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divide by zero FPE issue in OpenFOAM 141 MingW port

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Old   September 3, 2008, 16:18
Default Hi, All, I am running a mod
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Allen Zhao
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Hi, All,

I am running a modified version of OpenFOAM 1.4.1 cross-compiled with MingW compiler on Windows, and we have a runtime error like:

forrtl: error (73): floating divide by zero

On Windows (MingW port) his error will get triggered with or without FOAM_SIGFPE being set.

The same source code compiled with Linux/gcc can run when FOAM_SIGFPE is NOT set, but will crash in the same location when FOAM_SIGFPE is set in the env.

So obviously, this is an issue with the Foam::sigFpe::set() implementation.

Is there any special gcc switch used in the Linux compilation that allows more tolerance to division by zero?

Any suggestions?
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Old   September 4, 2008, 04:36
Default OF on Linux does not set anyth
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Mattijs Janssens
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OF on Linux does not set anything unless FOAM_SIGPFE is set so guess default behaviour is different. No special gcc flags are used except -O3.

All applications should run with FOAM_SIGFPE switched on anyway.
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Old   September 4, 2008, 08:41
Default It appears a MinGW compiled ex
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Richard Smith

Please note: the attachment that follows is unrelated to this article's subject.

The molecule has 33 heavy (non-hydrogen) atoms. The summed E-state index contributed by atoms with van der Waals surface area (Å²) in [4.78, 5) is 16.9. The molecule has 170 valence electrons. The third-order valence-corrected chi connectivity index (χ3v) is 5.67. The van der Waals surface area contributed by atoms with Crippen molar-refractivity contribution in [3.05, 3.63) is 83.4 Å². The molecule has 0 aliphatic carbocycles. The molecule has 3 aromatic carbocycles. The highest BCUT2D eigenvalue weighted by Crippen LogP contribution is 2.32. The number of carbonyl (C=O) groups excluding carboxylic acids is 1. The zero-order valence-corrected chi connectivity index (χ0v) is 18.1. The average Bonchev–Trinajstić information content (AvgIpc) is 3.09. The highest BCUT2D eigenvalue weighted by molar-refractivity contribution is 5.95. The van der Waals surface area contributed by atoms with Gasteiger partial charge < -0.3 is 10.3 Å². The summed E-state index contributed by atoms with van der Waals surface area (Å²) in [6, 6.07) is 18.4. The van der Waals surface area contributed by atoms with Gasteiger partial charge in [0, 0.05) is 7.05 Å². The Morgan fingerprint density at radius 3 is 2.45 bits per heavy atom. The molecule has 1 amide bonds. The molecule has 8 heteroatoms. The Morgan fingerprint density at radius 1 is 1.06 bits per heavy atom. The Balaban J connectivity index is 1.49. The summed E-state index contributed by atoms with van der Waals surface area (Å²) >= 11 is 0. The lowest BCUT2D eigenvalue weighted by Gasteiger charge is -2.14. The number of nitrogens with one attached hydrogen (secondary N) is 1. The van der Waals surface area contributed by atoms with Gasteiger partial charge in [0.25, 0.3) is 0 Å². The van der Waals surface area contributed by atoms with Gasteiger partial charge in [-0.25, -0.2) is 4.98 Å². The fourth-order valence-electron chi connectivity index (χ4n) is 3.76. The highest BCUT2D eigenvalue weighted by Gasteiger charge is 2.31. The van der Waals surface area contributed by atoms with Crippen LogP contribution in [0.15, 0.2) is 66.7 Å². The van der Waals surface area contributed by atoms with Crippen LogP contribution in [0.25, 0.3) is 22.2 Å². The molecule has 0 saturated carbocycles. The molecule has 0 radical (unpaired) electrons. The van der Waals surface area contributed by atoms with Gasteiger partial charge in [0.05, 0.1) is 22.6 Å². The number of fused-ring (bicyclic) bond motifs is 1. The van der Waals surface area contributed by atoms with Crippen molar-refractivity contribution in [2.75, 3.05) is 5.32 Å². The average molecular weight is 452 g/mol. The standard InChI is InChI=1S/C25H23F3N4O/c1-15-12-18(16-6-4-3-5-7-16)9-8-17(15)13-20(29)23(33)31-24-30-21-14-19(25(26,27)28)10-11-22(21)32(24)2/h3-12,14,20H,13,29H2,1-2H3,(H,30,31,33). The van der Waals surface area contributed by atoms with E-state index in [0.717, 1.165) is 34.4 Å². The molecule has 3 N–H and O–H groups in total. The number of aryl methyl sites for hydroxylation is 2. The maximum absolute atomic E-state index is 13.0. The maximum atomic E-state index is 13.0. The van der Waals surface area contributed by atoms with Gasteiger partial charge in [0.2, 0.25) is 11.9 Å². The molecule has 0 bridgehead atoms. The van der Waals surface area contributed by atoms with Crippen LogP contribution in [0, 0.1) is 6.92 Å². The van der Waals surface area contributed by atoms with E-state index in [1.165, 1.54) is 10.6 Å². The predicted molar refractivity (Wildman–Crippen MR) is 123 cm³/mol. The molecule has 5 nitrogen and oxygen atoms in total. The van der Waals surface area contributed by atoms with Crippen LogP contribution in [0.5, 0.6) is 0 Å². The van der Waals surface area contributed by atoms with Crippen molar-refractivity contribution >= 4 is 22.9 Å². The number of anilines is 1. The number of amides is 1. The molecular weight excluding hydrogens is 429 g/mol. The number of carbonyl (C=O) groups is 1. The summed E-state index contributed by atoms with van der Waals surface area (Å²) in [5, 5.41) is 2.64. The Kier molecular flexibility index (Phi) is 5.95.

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It appears a MinGW compiled executable will raise a FPE by default, so I suggest modifying the Windows FPE code to respond to the FOAM_SIGFPE. For details visit:
http://www.symscape.com/openfoam-on-windows#comment-182
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Old   September 4, 2008, 17:49
Default Hi, Richard, Just tried the
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Hi, Richard,

Just tried the modification, but my colleague just told me that the fail-out error message is exactly the same.

What we did was just to update the file, and removed all the lib/<platform> directory, and force the linking of all the libraries.

Maybe that is not enough?
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Old   September 5, 2008, 10:32
Default Hi Allen, I think your comp
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Richard Smith
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Hi Allen,

I think your compiling strategy is fine - the dependency tracking works well enough that you could just recompile without forcing relinks.

I just tried forcing a floating point exception with details at:
http://www.symscape.com/openfoam-on-windows#comment-184

I found that the original version of sigFpe.C worked as expected according to the env FOAM_SIGFPE setting under Wine on Linux and Windows XP.

As I recall you are running OpenFOAM from within a fortran process - right? I wonder if that is causing a problem.

Have you tried running using a vanilla dos cmd console?
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Old   September 8, 2008, 16:08
Default We got the same error when run
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Allen Zhao
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We got the same error when running from dos command.

I am reviewing the way how we build the mingw compiler: we download the vanila copy of the source code, but I have "enable_sjlj_exceptions=1" enabled for the build.

Could it be part of the issue? I guess I know too little about this sjlj exception thing - it may not be relevant at all.
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Old   September 9, 2008, 10:14
Default In building the cross compiler